This site is a collection of links to tutorials and demonstrations on various topics in psychology. It is maintained by experimental psychologist John Krantz, PhD, Hanover College Psychology Department.
There are 11 categories of tutorials/demonstrations. These are: artificial intelligence, biopsychology/physiopsychology, clinical psychology, cognitive psychology, critical thinking, developmental psychology, general collections, learning, research methods and statistics, sensation and perception, and social psychology.
Target Student Population:
The target populations are psychology students, both undergraduate and graduate.
Prerequisite Knowledge or Skills:
In general, no prerequiste knowledge or skills are needed. However, the sites vary in complexity and not all will be appropriate for all psychology students at all levels. Discussion of a topic in class as preparation for some of the sites is probably necessary.
Type of Material:
This site is a collection of links to psychological tutorials and demonstrations.
The links can be used as course supplements. The materials can provide students with additional information and demonstrations of topics covered in class.
A variety of programs have been utilized to create the tutorials and demonstrations linked from this site. A few of these are Shockwave, Flash, Quicktime, and Java. Some require certain browser versions.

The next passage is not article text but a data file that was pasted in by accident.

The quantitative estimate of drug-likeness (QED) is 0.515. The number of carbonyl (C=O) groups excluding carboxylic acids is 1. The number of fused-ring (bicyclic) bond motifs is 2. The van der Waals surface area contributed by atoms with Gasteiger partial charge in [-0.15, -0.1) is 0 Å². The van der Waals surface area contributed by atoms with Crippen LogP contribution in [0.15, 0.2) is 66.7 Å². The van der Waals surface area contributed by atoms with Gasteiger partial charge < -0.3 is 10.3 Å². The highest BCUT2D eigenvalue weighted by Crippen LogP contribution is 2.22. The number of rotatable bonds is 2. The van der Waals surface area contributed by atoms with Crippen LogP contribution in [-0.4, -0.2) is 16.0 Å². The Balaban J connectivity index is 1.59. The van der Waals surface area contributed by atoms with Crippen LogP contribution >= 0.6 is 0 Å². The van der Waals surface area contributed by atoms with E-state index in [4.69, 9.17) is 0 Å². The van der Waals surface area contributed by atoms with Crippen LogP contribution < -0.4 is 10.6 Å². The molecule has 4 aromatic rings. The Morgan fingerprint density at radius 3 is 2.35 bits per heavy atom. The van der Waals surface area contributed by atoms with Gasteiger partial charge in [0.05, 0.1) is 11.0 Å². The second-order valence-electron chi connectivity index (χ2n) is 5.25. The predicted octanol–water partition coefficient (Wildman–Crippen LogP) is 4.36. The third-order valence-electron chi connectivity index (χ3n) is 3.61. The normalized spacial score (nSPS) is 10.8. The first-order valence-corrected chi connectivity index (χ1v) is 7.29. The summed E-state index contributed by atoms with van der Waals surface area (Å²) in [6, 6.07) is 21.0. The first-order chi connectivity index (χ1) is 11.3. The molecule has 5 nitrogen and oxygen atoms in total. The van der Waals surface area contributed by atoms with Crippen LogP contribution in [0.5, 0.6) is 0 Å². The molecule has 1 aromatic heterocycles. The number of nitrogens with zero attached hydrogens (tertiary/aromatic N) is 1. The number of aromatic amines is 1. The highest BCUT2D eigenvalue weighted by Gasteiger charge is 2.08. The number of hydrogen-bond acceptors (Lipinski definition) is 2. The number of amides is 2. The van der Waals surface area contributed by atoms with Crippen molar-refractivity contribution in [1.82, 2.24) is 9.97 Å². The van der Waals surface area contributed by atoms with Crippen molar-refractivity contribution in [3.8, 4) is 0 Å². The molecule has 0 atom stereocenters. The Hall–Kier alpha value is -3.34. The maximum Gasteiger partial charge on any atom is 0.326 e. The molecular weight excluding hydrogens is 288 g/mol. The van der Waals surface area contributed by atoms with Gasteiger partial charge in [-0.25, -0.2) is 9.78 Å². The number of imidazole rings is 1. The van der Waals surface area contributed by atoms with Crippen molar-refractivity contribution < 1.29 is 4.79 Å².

Evaluation and Observation
The quality of the tutorials and demonstrations is excellent. The sites included in this collection appear to be well-chosen.
It is unclear how these particular sites were selected and why they were included in the collection. An overview of the selection criteria would be helpful for the user. In addition, several of the categories have only 1-2 entries.
Potential Effectiveness as a Teaching Tool
This collection can be somewhat of a time-saver for instructors, particularly if they are teaching sensation and perception as there are many resources for this topic.
Although the site claims to have tutorials and demonstrations representing multiple areas of psychology, in truth, most of the links on the deal with sensation and perception. At the time that the site was reviewed, there was only one link each for artificial intelligence and clinical psychology. Two other concerns have to do with copyright issues and access. On at least one of the tutorials to which the site links, the author states that the tutorials were created for use in a particular class and are not to be used by those not in that course. On another site (Athabasca University), a login and password are required to access the material.
Ease of Use for Both Students and Faculty
The site is easily navigated.
My only concern about ease of use is that, almost certainly, there will be students without all the programs or versions of the programs necessary to make the tutorials/demonstrations run smoothly. Instructors would be wise to check the tutorials thoroughly before sending students to use them and to make sure that students know how to access downloads of requisite software.